Past snack brands are returning to China's supermarket shelves.
Once-popular drink brands are finding new fans among China's younger generations.
Photo: Beijing Youth Daily
Last week, it was reported that Moqi, a soft drink first launched in 1984, is making a comeback after being off the radar for 16 years. During its rebirth, the first 10,000 boxes sold out in three hours.
In recent years, many once-popular snack brands have returned to the mainstream.
Food nostalgia is now a trend as evidenced on WeChat Moments, and especially so among users born in the 1970s and 1980s. The snack food of their childhood resonates a stronger connection and passion for their yesteryears.
Other retro food brands on the revival path have seen hot sales and sweeping discussions. For example, literally meaning “Arctic Ocean,” Beibingyang soda returned to Chinese supermarket shelves in 2011 after disappearing in 1996.
The reasons behind the popularity of nostalgic snacks and soft dinks:
Market environment changes
Older brands that disappeared within Chinese market once encountered different kinds of difficulty, one outstanding and one coming to the changes market environment.
In the early 1990’s, with China’s reform and opening-up policy, international soft drinks like US-based Coca-Cola and Pepsi were among the top seven drinks in China and included Beibingyang. After this period subsided, many Chinese soft drinks gradually faded from the market.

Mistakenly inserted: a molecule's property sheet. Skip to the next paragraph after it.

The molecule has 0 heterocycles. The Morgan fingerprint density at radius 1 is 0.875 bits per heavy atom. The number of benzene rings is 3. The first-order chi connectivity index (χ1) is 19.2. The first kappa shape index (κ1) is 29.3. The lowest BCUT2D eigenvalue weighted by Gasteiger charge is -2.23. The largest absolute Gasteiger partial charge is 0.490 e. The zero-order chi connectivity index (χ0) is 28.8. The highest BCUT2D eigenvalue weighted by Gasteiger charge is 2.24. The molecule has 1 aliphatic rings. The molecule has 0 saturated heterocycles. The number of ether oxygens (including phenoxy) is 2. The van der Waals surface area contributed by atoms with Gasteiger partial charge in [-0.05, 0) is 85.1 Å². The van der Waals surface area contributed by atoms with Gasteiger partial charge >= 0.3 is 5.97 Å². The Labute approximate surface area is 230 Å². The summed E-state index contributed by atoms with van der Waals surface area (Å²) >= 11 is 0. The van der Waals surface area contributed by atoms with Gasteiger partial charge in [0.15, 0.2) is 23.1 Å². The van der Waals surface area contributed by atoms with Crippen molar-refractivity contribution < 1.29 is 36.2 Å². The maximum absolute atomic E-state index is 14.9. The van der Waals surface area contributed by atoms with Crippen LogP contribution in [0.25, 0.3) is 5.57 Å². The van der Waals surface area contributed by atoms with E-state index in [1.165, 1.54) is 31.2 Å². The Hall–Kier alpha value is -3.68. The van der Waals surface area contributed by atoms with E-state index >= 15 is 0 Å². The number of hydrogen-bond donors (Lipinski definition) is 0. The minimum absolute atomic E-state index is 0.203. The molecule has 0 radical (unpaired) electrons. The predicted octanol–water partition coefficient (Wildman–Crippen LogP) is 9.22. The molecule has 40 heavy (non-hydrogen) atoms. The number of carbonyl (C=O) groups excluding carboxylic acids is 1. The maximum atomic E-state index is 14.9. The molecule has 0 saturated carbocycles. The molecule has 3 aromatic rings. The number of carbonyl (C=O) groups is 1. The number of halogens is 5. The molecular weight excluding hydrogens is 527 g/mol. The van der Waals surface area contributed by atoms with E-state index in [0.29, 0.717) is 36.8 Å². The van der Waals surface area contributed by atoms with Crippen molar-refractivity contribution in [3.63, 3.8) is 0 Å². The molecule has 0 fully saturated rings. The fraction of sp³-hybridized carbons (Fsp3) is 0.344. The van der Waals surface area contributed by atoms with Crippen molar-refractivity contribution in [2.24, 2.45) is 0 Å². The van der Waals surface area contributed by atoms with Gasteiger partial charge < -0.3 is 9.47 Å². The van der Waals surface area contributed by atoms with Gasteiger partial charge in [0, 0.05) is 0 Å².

Recently, some of the beverage acquisition contracts with US drink giants have expired, providing comeback opportunities in China.
Those who grew up in the 1970’s and 1980’s are the main demographic fueling the retro snack craze. Additionally, as cravings for a piece of the past grow, so does each brand’s social media presence. Photos of the snacks are posted online, and this helps with brand revival efforts and shelf longevity.
According to Beijing Youth Daily, the return of Moqi is partly due to its cooperation with Miss Fresh, an e-commerce fresh product company.
An executive with Miss Fresh said that Moqi is one important part of the post-80s childhood, an impetus for the company’s efforts to bring back the soft drink.
In publicizing Moqi, the brand has made use of online marketing channels, and now home delivery within two hours of ordering is a reality.
Younger people who enjoy soft drinks have been attracted to the brand through Internet word-of-mouth marketing.
With the development of China’s domestic economy, an emotional connection can attract customers to buy certain kinds of food. However, an emotional tie is just an icebreaker. To gain lasting customer loyalty and to achieve long-term development, these older brands need to attract younger generations to achieve greater market diversity.
(Compiled by Yang Chuchu)